I brought a copy of a book called “The Christmas Day Kitten” with me to have autographed. It wasn’t one of his more widely known books but it held special significance to me for several reasons. I have a special fondness for cats, kittens and Christmas, not necessarily in that order and it covered all three topics. Plus I shared the same first name with the tragic heroine. The story centered on a young cat named Debbie who would regularly visit the home of a local named Mrs. Pickering for food and affection. One Christmas Day, despite being very weak due to illness, Debbie made her way to Mrs. Pickering’s home where she turned over a single newborn kitten to the woman she had grown to trust. After ensuring that her kitten would be left in good hands, Debbie died shortly afterwards. It was almost as though Debbie knew that she wouldn’t survive and wanted to ensure that her baby would. The story had many emotional elements and touched me deeply. Therefore my copy of “The Christmas Day Kitten” was more than worthy of making the trip from New York to the Yorkshire Dales in the hopes of receiving the good Doctor’s signature.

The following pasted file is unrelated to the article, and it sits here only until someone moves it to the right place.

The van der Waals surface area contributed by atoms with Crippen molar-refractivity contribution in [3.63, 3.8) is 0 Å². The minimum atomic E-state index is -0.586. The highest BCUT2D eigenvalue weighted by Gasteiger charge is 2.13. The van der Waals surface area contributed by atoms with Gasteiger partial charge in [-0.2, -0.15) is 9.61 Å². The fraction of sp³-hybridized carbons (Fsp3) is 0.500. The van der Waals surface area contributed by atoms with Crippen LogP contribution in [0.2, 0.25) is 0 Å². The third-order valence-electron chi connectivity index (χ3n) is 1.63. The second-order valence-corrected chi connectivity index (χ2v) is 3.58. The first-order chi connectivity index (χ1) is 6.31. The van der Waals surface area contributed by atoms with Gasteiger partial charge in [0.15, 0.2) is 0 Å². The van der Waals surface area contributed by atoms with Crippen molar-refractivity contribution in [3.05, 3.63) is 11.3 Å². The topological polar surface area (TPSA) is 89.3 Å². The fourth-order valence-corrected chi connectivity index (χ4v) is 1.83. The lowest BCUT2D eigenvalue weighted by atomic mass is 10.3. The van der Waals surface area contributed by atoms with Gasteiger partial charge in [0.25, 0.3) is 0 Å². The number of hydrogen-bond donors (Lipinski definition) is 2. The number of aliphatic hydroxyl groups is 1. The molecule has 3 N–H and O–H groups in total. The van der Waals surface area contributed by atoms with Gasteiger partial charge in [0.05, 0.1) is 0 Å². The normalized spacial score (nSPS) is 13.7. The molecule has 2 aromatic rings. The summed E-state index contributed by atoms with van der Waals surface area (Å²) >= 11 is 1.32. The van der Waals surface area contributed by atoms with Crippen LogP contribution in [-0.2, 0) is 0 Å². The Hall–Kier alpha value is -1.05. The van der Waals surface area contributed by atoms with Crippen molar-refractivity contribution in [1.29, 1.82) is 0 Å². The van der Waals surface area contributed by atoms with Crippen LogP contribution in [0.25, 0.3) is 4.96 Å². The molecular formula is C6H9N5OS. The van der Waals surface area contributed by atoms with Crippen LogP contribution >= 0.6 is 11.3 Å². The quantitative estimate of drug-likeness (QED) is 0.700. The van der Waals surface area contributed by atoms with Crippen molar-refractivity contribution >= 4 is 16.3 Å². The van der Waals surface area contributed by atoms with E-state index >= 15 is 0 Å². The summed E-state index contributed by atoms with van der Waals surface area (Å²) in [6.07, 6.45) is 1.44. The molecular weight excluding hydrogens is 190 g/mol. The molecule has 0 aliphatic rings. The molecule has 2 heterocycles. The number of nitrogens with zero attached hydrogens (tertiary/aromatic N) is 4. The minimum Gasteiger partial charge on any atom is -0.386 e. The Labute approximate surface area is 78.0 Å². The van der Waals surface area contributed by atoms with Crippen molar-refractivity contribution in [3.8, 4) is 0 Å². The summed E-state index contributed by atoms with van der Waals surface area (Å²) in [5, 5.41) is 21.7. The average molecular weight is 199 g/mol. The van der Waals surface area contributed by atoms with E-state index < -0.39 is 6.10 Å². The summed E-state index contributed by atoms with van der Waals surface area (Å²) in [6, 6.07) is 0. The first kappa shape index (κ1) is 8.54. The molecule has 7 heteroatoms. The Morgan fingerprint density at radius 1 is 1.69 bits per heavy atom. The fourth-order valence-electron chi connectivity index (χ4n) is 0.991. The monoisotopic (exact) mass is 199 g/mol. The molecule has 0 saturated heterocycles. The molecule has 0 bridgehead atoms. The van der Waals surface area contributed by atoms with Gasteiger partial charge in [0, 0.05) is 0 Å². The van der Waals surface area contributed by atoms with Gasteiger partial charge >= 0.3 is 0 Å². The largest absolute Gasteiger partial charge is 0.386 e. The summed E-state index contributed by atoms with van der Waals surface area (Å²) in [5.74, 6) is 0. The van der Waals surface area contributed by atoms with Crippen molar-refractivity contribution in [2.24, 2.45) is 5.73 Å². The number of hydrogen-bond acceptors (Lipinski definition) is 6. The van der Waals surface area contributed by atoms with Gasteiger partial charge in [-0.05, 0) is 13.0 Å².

Fortunately. the City of York is worth visiting with or without the hero worship factor. York is about a two hour ride from London and I think, well worth the effort. Located in the Yorkshire Dales, the area is everything we imagine England to be. Rural with sheep in the fields, yet comfortable for tourists. Proper with castles and Manor homes, yet casual enough to allow you to enjoy your “holiday’. York has an interesting history that also includes confectionary and chocolate making. It’s a walled city that contains the beautiful York Minster, a magnificent Gothic stone Cathedral, The Shambles a narrow street with shops and restaurants that dates back to medieval times, and even a Railway Museum.